Ok, I have a drop-in session to go and run. If this makes sense, then awesome. Otherwise, let’s talk.

Tools vs expertise: A conversation about writing, processing words, and setting type

A couple of years ago, this tweet was pinned to the top of my timeline for a few months. I still quite like it:

Last night my good friend Brandel Zachernuk picked up on this and no, I have no idea why he was sitting around pondering things he’d seen on Twitter 23 months ago. Whyever that was, we had a good chat and came up with a few things that are worth keeping, so here’s a transcript (edited for grammar and to remove chat about children, radio, SpaceX, and macroeconomic psychology). (The two of us aren’t very good at staying on track.)

BRANDEL: I just had a neat thought, related to your Keanu moment about ‘word processors’
Microsoft Word and its ilk never started as being tools for writing.
They were tools for typesetting
That’s a different task you do at a totally different time.

MAX: I suppose the typewriter had already combined composition (i.e. authoring – choosing the words that you use to express your ideas) and typesetting, but by incident of their mechanics they had limited almost every possible design decision to choice of 1 option.
You buy a typewriter and it comes with a single font. You choose a paper width and the margins are built in, etc.

B: That’s true, typewriters fit in there too as an uneasy middle ground. I guess there was such a ‘bright line’ between publishing and everything else for a long time.

M: Typewriters took away typesetting decisions which word processors then gave back, but they handed those decisions to authors rather than designers.

B: It’d be great to talk to people who did information work in earnest before computers made all the phases and distinct disciplines so muddy.
Get the tangible sense of what proofs and drafts were, etc.

M: Yes! It’s funny to think that disciplines or sets of skills were mixed up with control of machinery – e.g. you must be the visual designer if you have access to all the little metal letters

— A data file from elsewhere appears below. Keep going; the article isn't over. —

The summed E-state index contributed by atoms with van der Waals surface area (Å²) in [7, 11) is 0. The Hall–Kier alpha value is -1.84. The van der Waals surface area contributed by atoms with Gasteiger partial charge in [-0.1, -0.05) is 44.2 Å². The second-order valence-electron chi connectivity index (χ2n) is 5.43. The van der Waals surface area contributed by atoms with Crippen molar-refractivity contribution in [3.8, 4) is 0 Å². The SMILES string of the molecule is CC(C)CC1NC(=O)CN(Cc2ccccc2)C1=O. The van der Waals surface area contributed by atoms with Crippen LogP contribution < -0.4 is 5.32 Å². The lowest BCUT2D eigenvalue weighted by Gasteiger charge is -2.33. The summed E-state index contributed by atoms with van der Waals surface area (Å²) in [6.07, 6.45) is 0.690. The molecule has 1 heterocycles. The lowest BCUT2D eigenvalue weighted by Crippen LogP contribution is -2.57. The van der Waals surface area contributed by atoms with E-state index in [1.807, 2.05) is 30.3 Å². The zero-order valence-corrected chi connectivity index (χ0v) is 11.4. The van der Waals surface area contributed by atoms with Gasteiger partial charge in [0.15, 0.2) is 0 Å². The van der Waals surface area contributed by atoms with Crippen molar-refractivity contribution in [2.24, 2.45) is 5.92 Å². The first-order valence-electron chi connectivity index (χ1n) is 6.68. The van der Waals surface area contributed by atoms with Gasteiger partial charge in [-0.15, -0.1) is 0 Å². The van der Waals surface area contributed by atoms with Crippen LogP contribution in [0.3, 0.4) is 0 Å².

…and if you don’t have any little metal letters, you’ll never get to set type in your lifetime.

B: But then the task of setting those letters into a line of type was so arduous that you couldn’t really be expected to manage any editorial decisions too.

M: And now that we’ve built machines that reduce the labour and take away the physical objects, we stress about the wrong people making bad decisions. People are never happy!

B: People misidentified what’s hard about a lot of stuff. [They] mistook the physical things as the hard parts [when the hard parts are actually the seemingly] incidental things also done by people doing the physical work.

M: I reckon that designers have done a much better job of reclaiming their expertise, and redefining it for modern tools, than wordsmiths.

[…We get distracted and end up making jokes about what Karl Marx would make of modern-day space exploration, before Brandel drags us some of the way back to our original track…]

B: Yeah people in liberal arts and humanities haven’t done a great job of seizing the systems of digital production for their own ends.

M: Do you mind if I blog this conversation? There are some useful things in there that I want to have written down somewhere, and a transcript on a blog is as good as anything else for now.

B: Fine by me! It’s really interesting to be surfacing what computers aren’t doing, or haven’t been set up to be doing properly. It’s so easy to lose sight of the way into the present moment and which values were prioritized.


That’s as far as we got. Interesting? I hope so. I think so, too. But I think that of pretty much anything Brandel comes up with. (Seriously, have a look at what he’s done on Codepen.)

Inter-city content strategy meetup love is quite possibly the world’s purest, and greatest, form of love